London: Westminster Gazette, 1894. Item #02921
The Scarce First Issue
of the First Book Entirely Illustrated by Rackham
Signed by the Author on Title-Page
[RACKHAM, Arthur, illustrator]. HOPE, Anthony. The Dolly Dialogues. Reprinted from the Westminster Gazette. London: Westminster Gazette, 1894.
First edition, the scarce first issue (July 1894) with "Dolly" as running headline and "price one shilling" at the extreme lower right corner; subsequent issues have "The Dolly Dialogues" as running headline and the price location shifted upward. Small octavo (7 3/16 x 5 9/16 in; 182 x 142 mm). 111, (1, blank) pp. Four black and white illustrated plates in half-tone by Rackham at pp. 32, 42, 82, 104.
Yellow pictorial wrappers, blue lettering and illustration. Mild wear and soiling to wrappers, especially on spine. The title-page is signed in black ink "Anthony Hope Hawkins". An excellent copy.
Only two copies of the first issue have come to auction within the last thirty-five years: The first had chipping, the second lacked the backstrip.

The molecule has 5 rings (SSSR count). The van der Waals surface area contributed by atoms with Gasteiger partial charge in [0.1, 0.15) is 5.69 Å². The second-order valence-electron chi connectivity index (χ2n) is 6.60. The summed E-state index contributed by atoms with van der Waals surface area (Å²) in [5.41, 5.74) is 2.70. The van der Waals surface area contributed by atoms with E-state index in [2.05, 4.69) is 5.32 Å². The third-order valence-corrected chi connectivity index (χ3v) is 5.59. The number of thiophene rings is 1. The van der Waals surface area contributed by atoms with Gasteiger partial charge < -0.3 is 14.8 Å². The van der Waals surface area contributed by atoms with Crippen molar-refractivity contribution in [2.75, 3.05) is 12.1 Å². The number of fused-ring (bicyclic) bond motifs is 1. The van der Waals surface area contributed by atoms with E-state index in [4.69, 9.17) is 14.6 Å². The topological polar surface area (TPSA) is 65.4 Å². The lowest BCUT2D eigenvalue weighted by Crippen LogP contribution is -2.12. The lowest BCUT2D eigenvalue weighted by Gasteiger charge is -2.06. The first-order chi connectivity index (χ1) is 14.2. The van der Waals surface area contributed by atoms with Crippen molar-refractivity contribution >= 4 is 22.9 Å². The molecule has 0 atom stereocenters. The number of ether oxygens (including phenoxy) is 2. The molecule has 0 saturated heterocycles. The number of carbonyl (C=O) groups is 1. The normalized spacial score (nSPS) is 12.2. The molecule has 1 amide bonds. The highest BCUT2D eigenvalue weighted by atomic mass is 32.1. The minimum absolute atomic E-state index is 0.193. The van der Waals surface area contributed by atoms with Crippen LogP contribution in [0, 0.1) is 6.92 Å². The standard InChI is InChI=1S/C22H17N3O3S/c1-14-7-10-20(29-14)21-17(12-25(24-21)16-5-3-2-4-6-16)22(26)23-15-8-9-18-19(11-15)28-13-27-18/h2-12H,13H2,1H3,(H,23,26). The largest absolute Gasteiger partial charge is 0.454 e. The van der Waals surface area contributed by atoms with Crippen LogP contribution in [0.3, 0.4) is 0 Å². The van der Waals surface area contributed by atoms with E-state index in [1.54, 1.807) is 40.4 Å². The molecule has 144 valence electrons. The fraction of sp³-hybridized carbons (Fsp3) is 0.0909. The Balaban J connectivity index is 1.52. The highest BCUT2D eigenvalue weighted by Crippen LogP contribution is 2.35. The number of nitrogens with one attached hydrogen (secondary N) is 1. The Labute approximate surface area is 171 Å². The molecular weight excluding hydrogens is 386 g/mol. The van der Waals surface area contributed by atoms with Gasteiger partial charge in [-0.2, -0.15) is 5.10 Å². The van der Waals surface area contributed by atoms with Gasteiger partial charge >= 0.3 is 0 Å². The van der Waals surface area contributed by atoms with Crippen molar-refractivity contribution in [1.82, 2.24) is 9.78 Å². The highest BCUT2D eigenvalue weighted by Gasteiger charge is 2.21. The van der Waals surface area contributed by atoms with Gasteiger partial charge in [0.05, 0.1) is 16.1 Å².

"The stories that make up 'The Dolly Dialogues' were published in the Westminster Gazette from Oct. 1893 to June 1894 and were not illustrated. In July 1894 they were collected and issued as the Westminster Gazette Library - Vol 1, with 4 no. illustrations by Rackham, and this is the first book wholly illustrated by him" (Riall).
"Rackham had already illustrated several titles which are much sought after by collectors...The four pictures in The Dolly Dialogues are in the semi-photograhic style in heavy line and wash..." (Gettings, p. 102). According to Hamilton's biography, Rackham used his younger sister, Winifred, as model for the cover illustration.
Sir Anthony Hope Hawkins, better known as Anthony Hope (9 February 1863 – 8 July 1933), was an English novelist and playwright. He was a prolific writer, especially of adventure novels but he is remembered best for The Prisoner of Zenda (1894) and its sequel Rupert of Hentzau (1898). These works, "minor classics" of English literature, are set in the contemporaneous fictional country of Ruritania and spawned the genre known as Ruritanian romance. Zenda has inspired many adaptations, most notably the 1937 Hollywood movie of the same name.
Riall, p. 2. Latimore and Haskell, pp. 1-2.